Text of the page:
What Does Litigation Mean in an Injury Case?
In any Sacramento personal injury case, both parties want to settle the matter as quickly as possible. The majority of personal injury claims never make it past settlement negotiations after the initial complaint. The longer the case lasts, the more each side will have to spend in attorney’s fees, court filing fees, and other expenses. “Litigation” refers to taking a case to trial when settlement negotiations prove fruitless, and there are several elements of litigation that everyone should know.
Important Elements of Litigation To Know and Understand
Generally, the evidence is pretty straightforward. Each side of a lawsuit will need to provide copies of all their documentation and evidence to each other before trial and provide each other with answers to specific questions and other requests for information. This “discovery” process helps to ensure a fair trial in which both sides have access to all pertinent evidence.
Discovery typically only takes place if settlement negotiations fail. Once discovery begins, each party has the right to subpoena witnesses for depositions or hearings. Depositions taken during discovery enter into evidence for the case, and both parties will have the option of performing depositions for each other’s witnesses.
Depending on the specific elements of a case, either side may choose to file certain motions with the court. A motion is a request based on special circumstances. If either side of a personal injury case files a motion for permanent or temporary relief pending the result of a case, the case is in litigation.
Expert Witness Testimony
Many personal injury claims hinge on the testimony of expert witnesses. An expert witness is a person who can provide a reliable professional opinion on a legal matter. For example, if a plaintiff developed cancer due to exposure to harmful radiation, an expert witness with a background in oncology or cancer research could explain to the court how the plaintiff’s claim holds up based on his or her medical records. If a plaintiff experienced psychological trauma after an injury, an expert witness with a background in psychotherapy may be able to shed light on the plaintiff’s condition and its most likely source.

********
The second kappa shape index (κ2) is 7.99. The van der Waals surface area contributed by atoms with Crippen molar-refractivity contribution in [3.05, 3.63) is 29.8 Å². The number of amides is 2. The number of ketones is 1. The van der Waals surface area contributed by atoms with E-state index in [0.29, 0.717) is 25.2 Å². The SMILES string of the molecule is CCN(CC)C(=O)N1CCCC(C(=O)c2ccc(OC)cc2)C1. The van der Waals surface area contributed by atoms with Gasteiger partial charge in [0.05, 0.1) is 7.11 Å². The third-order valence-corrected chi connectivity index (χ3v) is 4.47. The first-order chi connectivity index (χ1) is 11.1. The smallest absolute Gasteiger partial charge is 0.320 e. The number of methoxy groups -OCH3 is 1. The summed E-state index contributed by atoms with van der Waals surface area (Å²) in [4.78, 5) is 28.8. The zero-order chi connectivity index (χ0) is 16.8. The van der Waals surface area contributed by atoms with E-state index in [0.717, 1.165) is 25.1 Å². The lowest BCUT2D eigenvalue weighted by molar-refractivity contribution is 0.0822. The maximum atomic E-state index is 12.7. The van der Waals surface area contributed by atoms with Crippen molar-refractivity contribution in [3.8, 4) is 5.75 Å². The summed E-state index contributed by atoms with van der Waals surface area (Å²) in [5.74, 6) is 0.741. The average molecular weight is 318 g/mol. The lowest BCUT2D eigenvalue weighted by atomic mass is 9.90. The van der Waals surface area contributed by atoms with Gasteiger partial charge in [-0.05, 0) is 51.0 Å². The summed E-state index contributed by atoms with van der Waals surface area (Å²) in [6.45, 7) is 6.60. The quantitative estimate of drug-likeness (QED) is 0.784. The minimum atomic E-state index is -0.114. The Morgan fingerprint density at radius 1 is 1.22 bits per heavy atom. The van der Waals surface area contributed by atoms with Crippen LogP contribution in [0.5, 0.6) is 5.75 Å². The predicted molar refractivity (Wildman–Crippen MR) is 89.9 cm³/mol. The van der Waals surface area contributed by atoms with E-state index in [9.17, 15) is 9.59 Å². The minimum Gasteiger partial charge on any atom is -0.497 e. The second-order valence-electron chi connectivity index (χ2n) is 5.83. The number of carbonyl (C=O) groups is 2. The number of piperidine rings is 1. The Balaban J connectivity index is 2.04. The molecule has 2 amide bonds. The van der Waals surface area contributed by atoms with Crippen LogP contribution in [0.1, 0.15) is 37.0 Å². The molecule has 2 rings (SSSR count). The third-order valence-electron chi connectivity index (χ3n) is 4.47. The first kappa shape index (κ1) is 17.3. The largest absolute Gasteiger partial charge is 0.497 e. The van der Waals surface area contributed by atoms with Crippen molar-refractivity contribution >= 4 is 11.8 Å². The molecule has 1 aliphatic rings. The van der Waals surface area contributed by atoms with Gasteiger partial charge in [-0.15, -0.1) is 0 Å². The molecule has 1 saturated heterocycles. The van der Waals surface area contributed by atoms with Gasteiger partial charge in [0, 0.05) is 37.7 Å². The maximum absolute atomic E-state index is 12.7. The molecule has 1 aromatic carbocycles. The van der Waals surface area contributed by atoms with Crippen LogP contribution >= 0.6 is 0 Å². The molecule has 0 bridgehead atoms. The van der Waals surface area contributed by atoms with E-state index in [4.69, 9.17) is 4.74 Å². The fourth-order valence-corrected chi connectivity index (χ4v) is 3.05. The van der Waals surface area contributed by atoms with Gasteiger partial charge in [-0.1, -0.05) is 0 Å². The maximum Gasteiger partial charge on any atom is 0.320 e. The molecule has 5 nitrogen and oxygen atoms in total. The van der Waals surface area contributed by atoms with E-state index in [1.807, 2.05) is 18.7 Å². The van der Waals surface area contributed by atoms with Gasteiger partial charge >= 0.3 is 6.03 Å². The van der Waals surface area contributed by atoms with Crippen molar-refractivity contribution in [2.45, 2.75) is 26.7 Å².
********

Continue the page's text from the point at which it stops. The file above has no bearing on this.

Each side in an injury case will have the opportunity to contact expert witnesses and record their testimonies for the record. If the case proceeds to trial, those expert witnesses may need to testify in court as to their professional opinions on the facts of the case and the plaintiff’s damages. If either side has retained expert witnesses, the case is in litigation.
Pre-Trial Hearings and Trial Preparation
Before your case proceeds to the actual trial phase, both sides will have the opportunity to prepare witnesses to testify, perform depositions, enter filings with the court, and otherwise prepare for the trial phase of litigation.
Trial. The Final Phase of Litigation
The final phase of litigation is the trial. While the ultimate goal of most personal injury claims is to settle them as quickly as possible, this isn’t always feasible or acceptable for both parties. The trial phase will include a judge who presides over the trial and a jury to render a final Order or Judgment based on the facts reviewed during the trial. The attorneys on each side of the case will present their evidence in whatever light most supports their arguments and the jury will determine the final result. Expert witnesses and other witnesses who offered written testimony during settlement negotiations and pre-trial hearings will often need to reappear for the trial to offer their statements in person and on the record.
If you or a loved one expects to go through the litigation process any time soon for a personal injury claim, a reliable and experienced Sacramento personal injury attorney will be your best resource if you want to have some idea of what to expect. Your attorney will advise you of the merits of your case and whether or not the potential result would justify the expense of filing the claim. A good attorney will also let you know whether a claim is likely to reach litigation, but there is no way to reliably predict how long litigation can last for any given case.